have broadcast certainly indicate they're making the switch, just no
information at all on how/when/what they expect, etc., ... As for
openness; the one time I did get the opportunity to talk to one of
their engineers (different subject; was getting interference from an
undetermined source) he was quite helpful (to limits of his knowledge
from 250 miles away, that is) but the stations appear to have clamped
down on access for the duration now; my contacts have been limited to
being told to look at the web site FAQ which, as noted above, ignores
the translators entirely w/ the exception of a signal note that
implies they will switch at a point to follow (unspecified, but
wording implies not long). All in all, it's just not well handled for
the rural areas (but what else is new?).
Perhaps, but the DTV signal still has to be strong enough in amplitude
for an antenna to pick it up -- while S:N ratios are undoubtedly much
better than w/ analog, absolute signal levels are going to be lower,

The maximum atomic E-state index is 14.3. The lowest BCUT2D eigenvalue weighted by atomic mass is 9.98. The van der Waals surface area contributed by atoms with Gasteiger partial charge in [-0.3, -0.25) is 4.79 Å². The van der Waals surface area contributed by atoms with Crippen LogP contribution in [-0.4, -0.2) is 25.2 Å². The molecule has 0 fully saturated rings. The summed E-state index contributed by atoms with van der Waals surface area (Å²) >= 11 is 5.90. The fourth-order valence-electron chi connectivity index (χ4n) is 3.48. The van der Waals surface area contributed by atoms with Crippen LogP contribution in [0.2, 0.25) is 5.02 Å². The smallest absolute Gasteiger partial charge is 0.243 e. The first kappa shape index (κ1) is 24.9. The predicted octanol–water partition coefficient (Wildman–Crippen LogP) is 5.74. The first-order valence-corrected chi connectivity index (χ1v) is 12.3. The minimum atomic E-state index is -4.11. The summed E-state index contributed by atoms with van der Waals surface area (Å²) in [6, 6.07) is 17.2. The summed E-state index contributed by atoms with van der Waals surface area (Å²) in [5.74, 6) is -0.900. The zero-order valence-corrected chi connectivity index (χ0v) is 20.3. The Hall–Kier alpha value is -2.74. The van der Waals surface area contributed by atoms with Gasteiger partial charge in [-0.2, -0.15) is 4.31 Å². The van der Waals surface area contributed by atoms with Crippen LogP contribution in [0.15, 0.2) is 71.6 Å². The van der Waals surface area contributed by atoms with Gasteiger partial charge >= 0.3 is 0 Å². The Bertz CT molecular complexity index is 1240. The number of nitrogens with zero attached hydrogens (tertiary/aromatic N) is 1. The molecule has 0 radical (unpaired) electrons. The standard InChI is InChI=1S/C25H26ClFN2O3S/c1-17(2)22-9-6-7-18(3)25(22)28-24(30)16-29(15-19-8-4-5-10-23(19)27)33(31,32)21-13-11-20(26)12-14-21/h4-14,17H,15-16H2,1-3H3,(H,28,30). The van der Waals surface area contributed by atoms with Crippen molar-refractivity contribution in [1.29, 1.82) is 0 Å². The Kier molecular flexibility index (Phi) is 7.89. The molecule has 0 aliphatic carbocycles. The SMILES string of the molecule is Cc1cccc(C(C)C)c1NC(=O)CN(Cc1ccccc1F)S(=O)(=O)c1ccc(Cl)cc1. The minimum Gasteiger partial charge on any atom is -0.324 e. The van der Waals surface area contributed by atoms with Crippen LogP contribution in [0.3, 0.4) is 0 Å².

too. Will it work??? AFAICT it's anybody's guess until the witching
day arrives for fringe areas.
That's what I said... :)
Unfortunately, it appears that's the only choice (as usual in rural
areas) -- be satisfied what scraps the city folks running the show see
fit to leave...
I'm not an RF engineer, but I do recall reading that there isn't a 1 to 1
correspondence between power levels between VHF and UHF. It's possible that your
stations are going from VHF to UHF (or vice versa), or that the new towers are
higher than the old ones. Also possible that the stations themselves decided
that their official coverage area didn't require as strong a signal.
if the broadcasters of free over the air digital TV signals
really wanted to make this work well and ensure an exacting
coverage of a specific area with standardized signal strength
they'd take a lesson from the cell phone signal providers with
their tower placements.
with a few more well placed towers and by making use of repeater
technology the people living 25 miles from the central station
could receive the same level of service as the people living 10
miles from said location.
but, that's not going to happen as a result of realistic cost